information, discussion and
audience Q&A. No reservations
are needed to see the films.
Admission is by donation.
For more information, call
(386) 506-4475 or visit
smponline.org.

THURSDAY, Oct.31

*Exhibition Film Series
Cuba: "Che" will be shown at
7 p.m. at the Southeast
Museum of Photography,
Madorsky Theater, 1200 W.
International Speedway Blvd.,
Daytona Beach.
This series presents impor-
tant classic and contemporary
films from Cuba. Presented in
conjunction with the exhibition
"The Violet Isle" Movie
admission is by donation. No
reserved theater seating. For
more information, call (386)
506-4475 or visit
smponline.org.
*Opera Video Club: The
club will meet at noon at
Daytona Beach Shores Council
Chambers' Activity Room for
the screening of "Carmen," an
opera by Bizet sung in French
with English subtitles. The
event is free and at 3048 S.
Atlantic Ave., Daytona Beach
Shores. For more information,
call (386) 615-6430.
*Zombie Fest and "Night of
the Living Dead:" This event
will be at 5:30 p.m. at the
Cinematique Theater, 242 S.
Beach St., Daytona
Beach. Admission is free. See
the films of the 72-hour
Zombie Film Fest
competition. Local filmmakers
have 72 hours to make a
zombie-themed film. Pick up
rules and sign up 11 a.m. on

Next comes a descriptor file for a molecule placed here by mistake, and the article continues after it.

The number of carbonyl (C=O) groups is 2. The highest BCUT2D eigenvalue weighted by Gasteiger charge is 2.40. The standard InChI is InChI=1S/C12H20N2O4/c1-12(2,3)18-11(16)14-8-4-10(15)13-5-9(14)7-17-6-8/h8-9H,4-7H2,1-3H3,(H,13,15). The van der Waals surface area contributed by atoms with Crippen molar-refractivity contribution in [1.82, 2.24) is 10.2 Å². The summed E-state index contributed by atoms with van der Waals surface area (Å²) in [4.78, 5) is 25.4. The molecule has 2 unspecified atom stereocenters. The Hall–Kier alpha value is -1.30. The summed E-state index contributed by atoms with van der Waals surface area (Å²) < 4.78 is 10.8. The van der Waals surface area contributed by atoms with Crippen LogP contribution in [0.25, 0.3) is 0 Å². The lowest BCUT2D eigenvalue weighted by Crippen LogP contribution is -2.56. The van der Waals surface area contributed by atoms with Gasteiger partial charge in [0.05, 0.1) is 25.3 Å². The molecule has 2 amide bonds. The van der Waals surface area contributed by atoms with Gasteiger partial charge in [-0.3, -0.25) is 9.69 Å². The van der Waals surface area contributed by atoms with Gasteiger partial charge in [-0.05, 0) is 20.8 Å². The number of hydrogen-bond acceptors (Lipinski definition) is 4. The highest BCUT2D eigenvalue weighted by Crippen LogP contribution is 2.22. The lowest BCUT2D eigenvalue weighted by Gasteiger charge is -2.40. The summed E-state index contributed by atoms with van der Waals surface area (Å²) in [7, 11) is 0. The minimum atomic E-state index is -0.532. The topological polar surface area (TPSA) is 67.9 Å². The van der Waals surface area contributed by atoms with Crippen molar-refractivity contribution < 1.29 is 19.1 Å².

Oct. 26, turn in the completed
film at 11 a.m. Oct. 29. Entry
fee is $25 per team. Cash and
prizes awarded to the winning
team entry on Halloween
night. Cash prize for best
dressed Zombie. "Night of the
Living Dead" will be shown at
7:30 p.m. Tickets are $5. For
more information, call (386)
252-3118.

UPCOMING EVENTS

*Harlem Globetrotters
Tickets: The Harlem Globetrot-
ters are bringing a new show
to the Volusia County Ocean
Center, Daytona Beach, at 2
p.m. Saturday, March 1. The
tour represents the Globetrot-
ters' 88th consecutive season
of world tours, and will include
290 shows in more than 250
cities through April 2014.
Tickets are on sale now and
start at $17, plus applicable
service charges, and may be
purchased at the Ocean Center


box office, all Ticketmaster
outlets, online at www.ticket-
master.com, or by calling
Ticketmaster at (800) 745-
3000. Individual ticket
information also can be found
on the Harlem Globetrotters'
website
harlemglobetrotters.com.
*"Hello, Dolly!" tickets:
"Hello, Dolly!," winner of 10
Tony Awards including Best
Musical, is coming to Peabody
Auditorium at 7:30 p.m. Nov.
30.
Tickets are available now at
the Box Office, charge by
phone at (800) 745-3000, or
at www.Ticketmaster.com.
Tickets are $39-$55 plus
service fees.
*Kopy Kats Presents
"Decades": This will be the
24th season "Decades,"
featuring the best of Broad-
way's memorable music and
dance.
Show times are 7:30 p.m.
Nov. 1-2 and 2:30 p.m. Nov. 3.
Tickets for reserved seating are
$15 and are on sale at
ormondbeach.org, and at the
Ormond Beach Performing
Arts Center Box Office, 399 N.
U.S. 1. The box office is open
Tuesday through Friday from
noon until 5 p.m., and two
hours prior to every show. For
more information, call (386)
676-3375. MasterCard and
Visa accepted.
*"The Curse of the Beast:"
Gateway Center for the Arts
will perform "The Curse of the
Beast," a prequel to "The
Masque of Beauty and the